END IF;

IF USER = USER THEN
  IF l_check_one = TRUE THEN
  l_where_clause := l_where_clause || 'AND dummy = ''Y''' || chr(10);
  ELSE
  l_where_clause := l_where_clause || 'WHERE dummy = ''Y''' || chr(10);
  END IF;
  l_check_two := TRUE;
END IF;

l_sql := l_select_clause || l_where_clause;

dbms_output.put_line(l_sql);

END;
/


2. With the WHERE 1=1 shortcut:

DECLARE

l_sql           VARCHAR(32767);
l_select_clause VARCHAR(32767) := 'SELECT * FROM DUAL' || chr(10);
l_where_clause  VARCHAR(32767) := 'WHERE 1=1' || chr(10);

BEGIN

IF SYSDATE = CURRENT_DATE THEN
l_where_clause := l_where_clause || 'AND dummy = ''X''' || chr(10);
END IF;

IF USER = USER THEN
l_where_clause := l_where_clause || 'AND dummy = ''Y''' || chr(10);
END IF;

l_sql := l_select_clause || l_where_clause;

dbms_output.put_line(l_sql);

END;
/
0
 
InsoftserviceAuthor Commented:
frnds i don't want query or how to write the query but what exactly i want is that why only 1=1 and 2=2 .

Till now what i have came to know is that select * from table where 1=1 .
Is more optimized  as compared to select * from table as it says database to render the whole table only once.
secondly there is something related with HEX value which i did not understood properly.

I hope now you might come to know my exact question.

For all simple or small steps we use to write to optimize our code or to solve our issue has something bigger reason behind it.
As a developer i know how to use it and why but what actually logic runs behind i wanted to know that
0
 
slightwv (䄆 Netminder)Connect With a Mentor Commented:
>>Is more optimized  as compared to select * from table as it says database to render the whole table only once.

Do you have a reference source for this?

My guess is if this is true for one version of one database product it is likley specific to that database.

Oracle doesn't care.  The optimizer is smart enough to not pay attention to it.

You can test it:
explain plan for
select * from dba_objects;

select * from table(dbms_xplan.display);

explain plan for
select * from dba_objects where 1=1;

select * from table(dbms_xplan.display);

Open in new window

0
 
Franck PachotConnect With a Mentor Commented:
Hi,

why 1=1 is true in sql ,mysql or oracle.
SQL obey to algebra postulates such as:
Reflexive Property of Equality: a = a

Is more optimized  as compared to select * from table as it says database to render the whole table only once.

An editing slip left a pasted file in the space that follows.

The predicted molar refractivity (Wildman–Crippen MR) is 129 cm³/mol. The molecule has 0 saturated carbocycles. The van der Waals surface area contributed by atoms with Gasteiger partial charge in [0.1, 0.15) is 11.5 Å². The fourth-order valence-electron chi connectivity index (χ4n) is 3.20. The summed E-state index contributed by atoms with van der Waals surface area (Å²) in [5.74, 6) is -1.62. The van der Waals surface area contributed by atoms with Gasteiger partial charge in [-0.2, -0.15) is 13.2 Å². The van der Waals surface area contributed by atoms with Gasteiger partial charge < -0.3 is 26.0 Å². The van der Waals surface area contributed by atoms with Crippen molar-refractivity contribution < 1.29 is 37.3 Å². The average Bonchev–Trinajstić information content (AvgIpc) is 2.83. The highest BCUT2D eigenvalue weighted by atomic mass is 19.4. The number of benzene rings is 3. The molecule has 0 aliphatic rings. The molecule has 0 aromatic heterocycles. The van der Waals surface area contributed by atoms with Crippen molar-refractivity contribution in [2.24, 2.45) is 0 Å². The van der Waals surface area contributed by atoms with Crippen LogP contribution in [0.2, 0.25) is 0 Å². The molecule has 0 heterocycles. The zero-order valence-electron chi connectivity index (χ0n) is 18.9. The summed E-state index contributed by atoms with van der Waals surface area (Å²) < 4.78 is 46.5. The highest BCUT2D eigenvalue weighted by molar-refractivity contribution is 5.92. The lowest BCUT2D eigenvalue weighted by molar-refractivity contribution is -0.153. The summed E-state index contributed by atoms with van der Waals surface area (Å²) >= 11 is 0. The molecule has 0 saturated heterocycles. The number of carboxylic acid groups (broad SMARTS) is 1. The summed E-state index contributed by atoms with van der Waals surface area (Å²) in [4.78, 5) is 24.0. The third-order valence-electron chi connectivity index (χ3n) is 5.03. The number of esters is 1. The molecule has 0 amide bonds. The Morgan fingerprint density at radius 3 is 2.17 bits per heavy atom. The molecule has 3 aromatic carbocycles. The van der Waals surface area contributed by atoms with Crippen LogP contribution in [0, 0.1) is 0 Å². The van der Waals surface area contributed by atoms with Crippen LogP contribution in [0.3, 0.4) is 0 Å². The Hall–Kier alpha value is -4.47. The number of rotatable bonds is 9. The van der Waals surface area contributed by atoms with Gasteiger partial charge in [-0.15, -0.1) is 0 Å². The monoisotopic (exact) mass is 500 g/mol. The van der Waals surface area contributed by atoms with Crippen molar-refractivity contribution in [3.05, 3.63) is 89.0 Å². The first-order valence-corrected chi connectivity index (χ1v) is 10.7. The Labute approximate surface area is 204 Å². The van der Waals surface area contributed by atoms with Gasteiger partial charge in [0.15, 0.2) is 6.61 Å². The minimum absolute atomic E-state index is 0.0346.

What do you mean by render only once ? 1=1 changes nothing logically not physically.
secondly there is something related with HEX value which i did not understood properly.
Please, what kind of answer are you looking for ?



Regards,
Franck.
0
 
Naveen KumarConnect With a Mentor Production Manager / Application Support ManagerCommented:
I have not seen or heard this --> " Till now what i have came to know is that select * from table where 1=1 . Is more optimized  as compared to select * from table as it says database to render the whole table only once. "

I believe this is not true otherwise all people/business users in this world want their applications/queries to run even faster and each query in that case would have had 1=1 , 2=2 or n = n whatever but that is not right. so in simple, dynamic sql statements have that 1=1 ( an equality condition in the beginning of the where clause for the above all said reasons.

Thanks,
0
 
InsoftserviceAuthor Commented:
i am unable to search the article where it had been specified about it.
But i hope its better to close these question .
Please suggest
0
 
slightwv (䄆 Netminder)Connect With a Mentor Commented:
I believe we have answered the question:  None of us think 1=1 helps with performance.

If you have anything else for us then we'll be happy to see what we can do.  If not, please close the question.

If you ever come across the source that stated 1=1 does help with performance you can post it here and I can re-open the question for continued discussion or you can ask a new question.
0
 
InsoftserviceAuthor Commented:
thx
0
All Courses

From novice to tech pro — start learning today.